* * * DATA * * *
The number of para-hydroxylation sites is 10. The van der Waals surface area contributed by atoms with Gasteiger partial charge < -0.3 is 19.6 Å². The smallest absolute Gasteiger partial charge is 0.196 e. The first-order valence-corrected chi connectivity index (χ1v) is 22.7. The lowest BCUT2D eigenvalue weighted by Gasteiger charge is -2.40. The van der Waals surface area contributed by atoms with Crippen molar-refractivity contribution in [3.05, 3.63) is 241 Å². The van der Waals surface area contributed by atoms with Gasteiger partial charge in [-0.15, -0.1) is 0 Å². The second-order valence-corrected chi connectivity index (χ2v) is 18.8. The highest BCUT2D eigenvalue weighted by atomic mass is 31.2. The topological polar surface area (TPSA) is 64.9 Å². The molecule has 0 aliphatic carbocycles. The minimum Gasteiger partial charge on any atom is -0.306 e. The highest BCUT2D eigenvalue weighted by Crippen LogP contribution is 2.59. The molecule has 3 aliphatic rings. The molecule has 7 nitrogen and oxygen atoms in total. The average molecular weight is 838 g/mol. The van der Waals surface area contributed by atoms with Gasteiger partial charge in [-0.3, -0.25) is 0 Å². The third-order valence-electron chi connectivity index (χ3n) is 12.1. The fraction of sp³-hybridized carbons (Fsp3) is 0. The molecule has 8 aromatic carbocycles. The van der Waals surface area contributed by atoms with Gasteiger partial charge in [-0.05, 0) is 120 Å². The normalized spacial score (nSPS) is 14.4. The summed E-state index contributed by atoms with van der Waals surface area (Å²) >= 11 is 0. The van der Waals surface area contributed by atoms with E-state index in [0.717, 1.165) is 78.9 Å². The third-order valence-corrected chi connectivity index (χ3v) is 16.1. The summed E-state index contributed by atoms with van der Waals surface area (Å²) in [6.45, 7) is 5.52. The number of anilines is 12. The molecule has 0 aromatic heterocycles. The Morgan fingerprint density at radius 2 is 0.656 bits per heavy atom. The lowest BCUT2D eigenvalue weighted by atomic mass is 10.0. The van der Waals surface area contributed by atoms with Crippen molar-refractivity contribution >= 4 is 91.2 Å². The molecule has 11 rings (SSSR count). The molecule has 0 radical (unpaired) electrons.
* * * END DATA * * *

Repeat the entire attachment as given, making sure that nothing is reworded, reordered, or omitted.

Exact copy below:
The number of para-hydroxylation sites is 10. The van der Waals surface area contributed by atoms with Gasteiger partial charge < -0.3 is 19.6 Å². The smallest absolute Gasteiger partial charge is 0.196 e. The first-order valence-corrected chi connectivity index (χ1v) is 22.7. The lowest BCUT2D eigenvalue weighted by Gasteiger charge is -2.40. The van der Waals surface area contributed by atoms with Crippen molar-refractivity contribution in [3.05, 3.63) is 241 Å². The van der Waals surface area contributed by atoms with Gasteiger partial charge in [-0.15, -0.1) is 0 Å². The second-order valence-corrected chi connectivity index (χ2v) is 18.8. The highest BCUT2D eigenvalue weighted by atomic mass is 31.2. The topological polar surface area (TPSA) is 64.9 Å². The molecule has 0 aliphatic carbocycles. The minimum Gasteiger partial charge on any atom is -0.306 e. The highest BCUT2D eigenvalue weighted by Crippen LogP contribution is 2.59. The molecule has 3 aliphatic rings. The molecule has 7 nitrogen and oxygen atoms in total. The average molecular weight is 838 g/mol. The van der Waals surface area contributed by atoms with Gasteiger partial charge in [-0.3, -0.25) is 0 Å². The third-order valence-electron chi connectivity index (χ3n) is 12.1. The fraction of sp³-hybridized carbons (Fsp3) is 0. The molecule has 8 aromatic carbocycles. The van der Waals surface area contributed by atoms with Gasteiger partial charge in [-0.05, 0) is 120 Å². The normalized spacial score (nSPS) is 14.4. The summed E-state index contributed by atoms with van der Waals surface area (Å²) >= 11 is 0. The van der Waals surface area contributed by atoms with E-state index in [0.717, 1.165) is 78.9 Å². The third-order valence-corrected chi connectivity index (χ3v) is 16.1. The summed E-state index contributed by atoms with van der Waals surface area (Å²) in [6.45, 7) is 5.52. The number of anilines is 12. The molecule has 0 aromatic heterocycles. The Morgan fingerprint density at radius 2 is 0.656 bits per heavy atom. The lowest BCUT2D eigenvalue weighted by atomic mass is 10.0. The van der Waals surface area contributed by atoms with Crippen molar-refractivity contribution >= 4 is 91.2 Å². The molecule has 11 rings (SSSR count). The molecule has 0 radical (unpaired) electrons.